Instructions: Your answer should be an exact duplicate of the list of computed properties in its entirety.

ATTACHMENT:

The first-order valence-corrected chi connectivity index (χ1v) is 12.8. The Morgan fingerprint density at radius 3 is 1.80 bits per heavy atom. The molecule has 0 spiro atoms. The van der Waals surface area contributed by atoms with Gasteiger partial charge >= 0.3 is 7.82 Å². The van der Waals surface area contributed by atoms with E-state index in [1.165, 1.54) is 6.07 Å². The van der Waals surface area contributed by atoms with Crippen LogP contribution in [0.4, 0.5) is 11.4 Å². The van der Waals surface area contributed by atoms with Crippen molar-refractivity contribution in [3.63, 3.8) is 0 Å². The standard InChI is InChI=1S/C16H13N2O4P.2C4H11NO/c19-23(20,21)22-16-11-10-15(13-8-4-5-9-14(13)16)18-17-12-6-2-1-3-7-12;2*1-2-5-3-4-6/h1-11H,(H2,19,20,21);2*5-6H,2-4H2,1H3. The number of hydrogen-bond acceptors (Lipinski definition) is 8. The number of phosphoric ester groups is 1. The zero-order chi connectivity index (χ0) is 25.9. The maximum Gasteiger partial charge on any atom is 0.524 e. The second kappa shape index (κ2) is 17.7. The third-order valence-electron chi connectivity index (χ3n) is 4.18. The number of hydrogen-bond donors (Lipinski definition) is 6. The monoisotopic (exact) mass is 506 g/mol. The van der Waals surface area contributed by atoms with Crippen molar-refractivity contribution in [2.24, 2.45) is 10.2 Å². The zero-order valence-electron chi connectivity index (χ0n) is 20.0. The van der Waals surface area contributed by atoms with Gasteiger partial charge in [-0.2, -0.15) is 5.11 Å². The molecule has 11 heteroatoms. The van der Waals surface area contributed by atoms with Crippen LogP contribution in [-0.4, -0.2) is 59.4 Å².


The first-order valence-corrected chi connectivity index (χ1v) is 12.8. The Morgan fingerprint density at radius 3 is 1.80 bits per heavy atom. The molecule has 0 spiro atoms. The van der Waals surface area contributed by atoms with Gasteiger partial charge >= 0.3 is 7.82 Å². The van der Waals surface area contributed by atoms with E-state index in [1.165, 1.54) is 6.07 Å². The van der Waals surface area contributed by atoms with Crippen LogP contribution in [0.4, 0.5) is 11.4 Å². The van der Waals surface area contributed by atoms with Crippen molar-refractivity contribution in [3.63, 3.8) is 0 Å². The standard InChI is InChI=1S/C16H13N2O4P.2C4H11NO/c19-23(20,21)22-16-11-10-15(13-8-4-5-9-14(13)16)18-17-12-6-2-1-3-7-12;2*1-2-5-3-4-6/h1-11H,(H2,19,20,21);2*5-6H,2-4H2,1H3. The number of hydrogen-bond acceptors (Lipinski definition) is 8. The number of phosphoric ester groups is 1. The zero-order chi connectivity index (χ0) is 25.9. The maximum Gasteiger partial charge on any atom is 0.524 e. The second kappa shape index (κ2) is 17.7. The third-order valence-electron chi connectivity index (χ3n) is 4.18. The number of hydrogen-bond donors (Lipinski definition) is 6. The monoisotopic (exact) mass is 506 g/mol. The van der Waals surface area contributed by atoms with Crippen molar-refractivity contribution in [2.24, 2.45) is 10.2 Å². The zero-order valence-electron chi connectivity index (χ0n) is 20.0. The van der Waals surface area contributed by atoms with Gasteiger partial charge in [-0.2, -0.15) is 5.11 Å². The molecule has 11 heteroatoms. The van der Waals surface area contributed by atoms with Crippen LogP contribution in [-0.4, -0.2) is 59.4 Å².